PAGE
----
A lot more has happened, but these two instances clearly signaled a surge in xenophobia in Sweden.

Many Swedes, immigrants and foreign students in Sweden have expressed concern about this victory for xenophobia. In an article highlighting the reaction of some voters, published on the BBC website, a Swede (my classmate at Lund University) living in Norrkoping wrote, "I'm sad... but I'm not altogether surprised." Another voter in Malmö wrote, "... I feel that we are no longer the tolerant country we once were."

On Facebook, I was moved by the reaction of a foreign student living in Sweden. Following the election, the student updated his Facebook status with the following words: "Now that the Extreme Far Right Nazist party (Sverige Democraterna) has been voted into parliament, i guess it's time for me to flee the country... eller hur???"

Sweden is already tough enough for immigrants, many of whom meet unprecedented obstacles in the quest for acceptance and integration into Swedish society. With Sweden Democrats in parliament, minority rights and the rights of immigrants and asylum seekers in Sweden will dwindle.

History links Sweden Democrats to neo-Nazis.

Only time will tell what the historic election of September 19, 2010 will do to Sweden's reputation of promoting and protecting principles of human rights and equality.

Monday, September 20, 2010

Lady Gaga: "Don't Ask, Don't Tell" video message

I'm not a big fan of Lady Gaga and I never thought I'd be writing about the popstar, but like I said in an earlier article - when celebrities use their star power to do more than entertain, they earn my admiration and respect. This explains why I recently became a fan of Ben Affleck, Isaiah Washington --- and now Lady Gaga --- whose recent video message to the U.S. Senate about the discriminatory "Don't Ask, Don't Tell" policy caught my attention.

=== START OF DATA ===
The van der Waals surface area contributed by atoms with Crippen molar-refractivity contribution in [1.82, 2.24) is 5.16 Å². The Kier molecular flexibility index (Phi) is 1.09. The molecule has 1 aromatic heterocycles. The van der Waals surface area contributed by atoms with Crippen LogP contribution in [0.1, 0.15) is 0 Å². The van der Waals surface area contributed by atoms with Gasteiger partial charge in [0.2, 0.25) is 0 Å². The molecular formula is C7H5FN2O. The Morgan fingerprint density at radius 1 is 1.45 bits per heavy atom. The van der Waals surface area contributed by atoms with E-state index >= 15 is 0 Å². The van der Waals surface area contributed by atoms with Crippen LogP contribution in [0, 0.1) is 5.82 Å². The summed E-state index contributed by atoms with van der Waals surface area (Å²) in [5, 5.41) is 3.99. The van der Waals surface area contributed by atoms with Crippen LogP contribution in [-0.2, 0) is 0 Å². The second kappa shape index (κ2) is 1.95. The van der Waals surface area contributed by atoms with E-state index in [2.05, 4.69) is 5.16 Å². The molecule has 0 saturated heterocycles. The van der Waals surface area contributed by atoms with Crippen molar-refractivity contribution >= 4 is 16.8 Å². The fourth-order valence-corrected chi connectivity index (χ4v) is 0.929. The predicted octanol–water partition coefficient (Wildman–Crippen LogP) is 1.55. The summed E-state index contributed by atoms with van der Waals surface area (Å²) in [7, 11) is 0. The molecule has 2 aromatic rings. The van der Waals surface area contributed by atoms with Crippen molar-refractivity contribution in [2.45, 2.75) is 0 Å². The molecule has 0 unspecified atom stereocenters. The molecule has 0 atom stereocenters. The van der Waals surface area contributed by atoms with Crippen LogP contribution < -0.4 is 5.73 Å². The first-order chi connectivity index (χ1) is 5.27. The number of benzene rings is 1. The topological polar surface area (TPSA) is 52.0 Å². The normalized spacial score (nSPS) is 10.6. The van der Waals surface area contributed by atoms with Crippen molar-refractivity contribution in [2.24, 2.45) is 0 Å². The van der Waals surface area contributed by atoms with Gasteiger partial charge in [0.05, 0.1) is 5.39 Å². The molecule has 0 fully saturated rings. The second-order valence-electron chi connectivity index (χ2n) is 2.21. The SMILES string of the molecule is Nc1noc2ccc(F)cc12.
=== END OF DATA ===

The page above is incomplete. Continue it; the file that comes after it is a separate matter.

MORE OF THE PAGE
The video was posted on YouTube on September 17, 2010 and as of this moment, it has registered 1, 303,113 views. The video message from Lady Gaga about the "Don't Ask Don't Tell" policy speaks for itself. WATCH...

I have newfound respect for Lady Gaga for standing up against injustice and inequality in the United States armed forces. Homosexuality remains a controversial topic and very few "straight" individuals have the audacity to publicly defend the rights of homosexuals.

It is true that I'm not trying to "agree with" or justify homosexuality. But it is also true that I'm an advocate for the Universal Declaration of Human Rights (UDHR) and other significant human rights instruments that prohibit discrimination and unequal treatment of individuals. Article 2 of the UDHR states: "Everyone is entitled to all the rights and freedoms set forth in this Declaration, without distinction of any kind, such as race, colour, sex, language, religion, political or other opinion, national or social origin, property, birth or other status..."